Ponce de León: When people look at the Pompano Beach Cultural Center and Library, they’re like, “Wait, that’s too fancy.” I hate that term, “too fancy for a community like Pompano.” I think that we need to move away from this divide that design is for certain groups and not for others.

For much of architectural history, cost has been one of the key factors in constructing so-called fancy buildings. Now, new technology is changing that and supercharging Ponce de León’s goal to democratize design. Digital fabrication is one such technology, where parts of buildings are prefabricated by computer-controlled machines, to produce stronger, more sustainable and often less expensive components.

Ponce de León: When I started working in digital fabrication, I felt it was important for us as architects and for us as educators, to make sure that we understand the tools and what the tools can offer through the architectural imagination. Before the advent of digital fabrication technology, in order to have something custom made, you really had to have a lot of resources. But by using digital technology, you then make a custom-made available to many, as opposed to the few.

Mónica Ponce de León has used digital fabrication to create a range of structures. From a New York City hotel to that Los Angeles gas station. When designing the Fleet Library at the Rhode Island School of Design, she used software to make every cubicle a different size to accommodate different body types. But now Ponce de León strives for more than just harmony with her buildings. Design, she believes can bring balance to our relationship with the planet. Buildings generate almost 40% of global greenhouse gas emissions as we tear down, construct and use them. Sustainable design will allow us to continue building our world without simultaneously destroying it.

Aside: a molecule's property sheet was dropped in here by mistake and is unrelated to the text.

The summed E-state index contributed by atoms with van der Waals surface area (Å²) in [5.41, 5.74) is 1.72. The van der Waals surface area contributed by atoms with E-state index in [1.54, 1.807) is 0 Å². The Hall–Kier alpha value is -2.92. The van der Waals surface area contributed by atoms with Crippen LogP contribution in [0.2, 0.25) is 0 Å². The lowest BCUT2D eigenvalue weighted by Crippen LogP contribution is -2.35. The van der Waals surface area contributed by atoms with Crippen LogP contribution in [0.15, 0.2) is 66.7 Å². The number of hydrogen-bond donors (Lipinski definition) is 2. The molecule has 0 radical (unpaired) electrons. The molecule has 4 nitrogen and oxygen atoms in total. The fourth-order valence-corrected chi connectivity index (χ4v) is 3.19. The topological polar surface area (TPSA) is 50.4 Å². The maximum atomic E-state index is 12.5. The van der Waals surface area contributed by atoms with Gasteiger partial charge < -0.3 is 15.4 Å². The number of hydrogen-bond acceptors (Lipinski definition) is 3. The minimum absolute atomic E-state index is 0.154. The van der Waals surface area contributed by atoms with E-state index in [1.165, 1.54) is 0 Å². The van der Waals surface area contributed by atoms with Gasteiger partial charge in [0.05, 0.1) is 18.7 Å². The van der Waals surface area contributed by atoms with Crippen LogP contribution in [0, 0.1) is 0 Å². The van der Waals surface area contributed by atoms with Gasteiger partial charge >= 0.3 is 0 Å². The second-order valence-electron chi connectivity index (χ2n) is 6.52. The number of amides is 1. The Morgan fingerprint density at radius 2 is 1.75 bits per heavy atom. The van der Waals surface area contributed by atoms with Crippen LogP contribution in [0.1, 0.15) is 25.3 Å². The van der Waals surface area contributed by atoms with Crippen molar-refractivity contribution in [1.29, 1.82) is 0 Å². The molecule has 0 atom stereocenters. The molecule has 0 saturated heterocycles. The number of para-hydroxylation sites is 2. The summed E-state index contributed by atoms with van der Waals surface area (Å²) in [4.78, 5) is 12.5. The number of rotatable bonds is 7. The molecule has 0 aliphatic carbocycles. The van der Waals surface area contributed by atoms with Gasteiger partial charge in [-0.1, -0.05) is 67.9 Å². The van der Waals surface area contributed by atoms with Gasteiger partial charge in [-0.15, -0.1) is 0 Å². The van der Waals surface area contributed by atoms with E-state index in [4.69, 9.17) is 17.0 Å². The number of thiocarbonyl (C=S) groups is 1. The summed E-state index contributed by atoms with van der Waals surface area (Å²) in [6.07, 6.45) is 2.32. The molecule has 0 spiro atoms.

Ponce de León: Architecture is more sustainable when it’s permanent but life changes. So how do you reconcile the tendency of architecture to be fixed and to be permanent? And actually, the fact that that’s a good thing because then you’re not constantly tearing down buildings. And what I have been doing in recent time is actually thinking about not the present moment for a building, but how do I expect that building to develop over a long period of time? And we just developed a model for a single-family house that allows the family to stay in the house after the kids grow up and move out, by providing multiple points of access but also by providing walls that are movable and doors that are moveable at the outset, so that you can actually sever certain portions of the house and rent those units out when your kids move out. And then in the future when the parents might actually be gone, the kids might not get stuck selling the house but actually might subdivide it into two units, three units, and actually rent it out as a source of income. So again, thinking about the possibility of a building not just functioning for the very, very present.

But even Mónica Ponce de León admits that architecture could only take us so far. Environmentally conscious design, she believes, needs to be bolstered by official oversight.

Ponce de León: People want to do the right thing. Legislation makes it more affordable for many more to do the right thing. Once you legislate wearing a seatbelt, then all car manufacturers have to do it. Imagine if there was no legislation for a seatbelt. Those who could afford that as a feature in their car, I’m sure will wear it. And those who could not afford that as a feature in their car will be stuck without it. It’s the same way in terms of codes for buildings. If we were able to legislate energy consumption of buildings in a more stringent fashion, I believe that all of those materials and features that we need in buildings would then be more commonplace and therefore more affordable.

None of this work can happen alone. As dean of Princeton University’s School of Architecture, Mónica Ponce de León is helping the next generation of architects to imagine and to create better built environments.

Ponce de León: That’s what’s so unique about architecture as a discipline. You’re always doing something that was not there, every architect. And as such, we are actually materializing alternatives to the status quo. So by building something new to show, oh, things don’t have to be the same, things can be different.